Such is their aversion to their former trade of advertising that all they’ve done to publicise Marcel & Sons is start a Facebook and an Instagram account. When we went, we were the only customers in there, but the food and the welcome were so great that perhaps word of mouth will be enough to fill their tiny restaurant.

Randy, on the left, is a the fully qualified Cordon Bleu chef, and Andy, on the right, is the front of house:

Randy and Andy from Marcel & Sons - kenningtonrunoff.com

If you’re wondering what the cases and shelves on either side are, that’s the showroom element, but we’ll leave that for another day because right now we want to focus on the wonderful food.

We’d never had Mauritian food before and we were blown away. You’ll recognise elements from Japanese, Chinese, Malaysian and Korean food, and Marcel & Sons’ take on it has some French Cordon Bleu influence with an emphasis on comfort food (they steer clear of certain Mauritian specialities like sea cucumber and octopus). We could see it catching on in a big way.

There are just three main courses on the menu, but they change every day. We had Bol Renversé which is a sweet yet savoury upside down bowl of rice with homemade Mauritian sausage, sweet wine, onion, garlic, choi sum, fried egg, spring onion and coriander. We liked it so much we even tolerated the shitache mushrooms. The packaging is great too:

Bol Renervse box from Marcel & Sons - kenningtonrunoff.com

But the real star dish was Bao Pao – crunchy strips of beef, mazavaroo aioli, pickled cucumber and watercress served in a delicious soft steamed bun:

Bao Pao at Marcel & Sons - kenningtonrunoff.com

The menu was quite meat heavy but they can do a veggie version of Nouik Nain (steamed chayote dumplings).

Drinks wise, the Mauritian speciality is Alouda Vanilla, featuring Madagascar vanilla, sugarcane syrup, basil seeds, agar and milk, and yes, it’s as sweet as it sounds. They don’t serve alcohol but you’re welcome to BYOB, or get a drink from the new Longwave bar which has just opened right outside.

They’re closed on Mondays because the market where they buy their ingredients is closed, but they’re open from 11am to 9pm every other day. Get along there quick before the queue stretches out of the door and they open their twentieth branch in the Westfield food hall.

the new look Imperial War Museum

The Imperial War Museum marked the 100th anniversary of the start of World War I by closing for refurbishment, briefly reopening, then closing again without much explanation. Anyway, they managed to reopen for good in July, and we finally made it along a couple of weeks ago.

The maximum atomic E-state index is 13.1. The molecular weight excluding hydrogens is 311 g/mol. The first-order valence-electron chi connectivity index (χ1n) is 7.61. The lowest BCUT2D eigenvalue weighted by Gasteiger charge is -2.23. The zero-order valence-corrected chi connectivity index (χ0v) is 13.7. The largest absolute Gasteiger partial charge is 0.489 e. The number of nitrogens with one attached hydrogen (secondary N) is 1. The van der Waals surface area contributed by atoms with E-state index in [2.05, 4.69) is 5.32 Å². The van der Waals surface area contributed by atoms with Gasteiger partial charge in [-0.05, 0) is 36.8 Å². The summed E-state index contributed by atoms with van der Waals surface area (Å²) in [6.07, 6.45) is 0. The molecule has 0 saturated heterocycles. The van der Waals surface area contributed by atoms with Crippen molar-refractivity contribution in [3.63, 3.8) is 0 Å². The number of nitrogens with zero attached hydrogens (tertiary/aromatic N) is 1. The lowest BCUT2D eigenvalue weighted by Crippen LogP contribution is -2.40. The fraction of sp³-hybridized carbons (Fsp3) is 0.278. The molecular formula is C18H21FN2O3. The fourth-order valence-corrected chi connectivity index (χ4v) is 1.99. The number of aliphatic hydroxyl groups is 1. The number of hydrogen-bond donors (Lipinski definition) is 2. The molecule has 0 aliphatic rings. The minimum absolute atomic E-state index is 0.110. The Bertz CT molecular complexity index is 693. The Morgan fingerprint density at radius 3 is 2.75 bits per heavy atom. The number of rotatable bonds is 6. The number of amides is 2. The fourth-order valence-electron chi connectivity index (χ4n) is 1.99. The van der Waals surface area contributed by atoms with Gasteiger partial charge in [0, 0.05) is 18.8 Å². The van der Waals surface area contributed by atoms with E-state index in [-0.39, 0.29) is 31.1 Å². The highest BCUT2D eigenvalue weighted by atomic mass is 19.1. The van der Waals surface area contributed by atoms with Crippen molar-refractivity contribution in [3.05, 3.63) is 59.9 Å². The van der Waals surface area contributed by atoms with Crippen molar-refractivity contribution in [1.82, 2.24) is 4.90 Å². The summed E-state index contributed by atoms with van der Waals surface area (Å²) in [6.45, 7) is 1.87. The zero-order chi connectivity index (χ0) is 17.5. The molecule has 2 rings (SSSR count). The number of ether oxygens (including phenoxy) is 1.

The Imperial War Museum entrance - kenningtonrunoff.com

The cafe has relocated to the Kennington Road side of the building and now has outdoor tables in Geraldine Mary Harmsworth park which is a big improvement.

outside tables at the Imperial War Museum, Geraldine Mary Harmsworth Park - kenningtonrunoff.com

The food was good too – it’s run by Peyton & Byrne (not Ottolenghi but right up there), and we had a deliciously moist marinated herb fed chicken with slaw for £8.50.

Imperial War Museum cafeteria - kenningtonrunoff.com

They also have a good selection of cakes:

The cake table, Imperial War Museum - kenningtonrunoff.com

We were less impressed with the new look atrium, designed by Foster and Partners, which is slightly less spacious and seemed darker.

The Imperial War Museum Atrium - kenningtonrunoff.com

There are fewer vehicles on the ground floor to get up close and personal with although, thanks to Jeremy Deller, there is the arresting presence of a bombed out civilian’s car from Baghdad:

Bombed wreck of car from Baghdad - kenningtonrunoff.com

Admission to the museum is free but at busy times (most of the time), you’ll be a given a ticket with timed entry for the World War I exhibition, which includes a recreation of a WWI trench. That’s the huge queue in the photo of the atrium above – and one thing you can say for the new look museum, so far it seems to be even more popular than before.

The Londonist have a more detailed review of the museum itself.

Open House Kennington

Open House London is this weekend and the following Kennington places are participating:

Arts Lav (more info here)

Beaconsfield (more info here)

Lambeth Palace, but all the tours are booked up there

Mobile Gardeners Planting Station, which is the new incarnation of the Mobile Gardeners Park in the former Shell garage, 137-149 Walworth Road, SE17 1JZ. Help them construct the garden on Saturday from 1pm. More info here.

Morley College (Sunday only)

Perronet House (Saturday only – more info here)

Roots and Shoots (Saturday only)

Siobhan Davies Studios (Saturday only – more info here)

The Cinema Museummore info here

Coming Thursday for 3 days - The Cinema Museum - kenningtonrunoff.com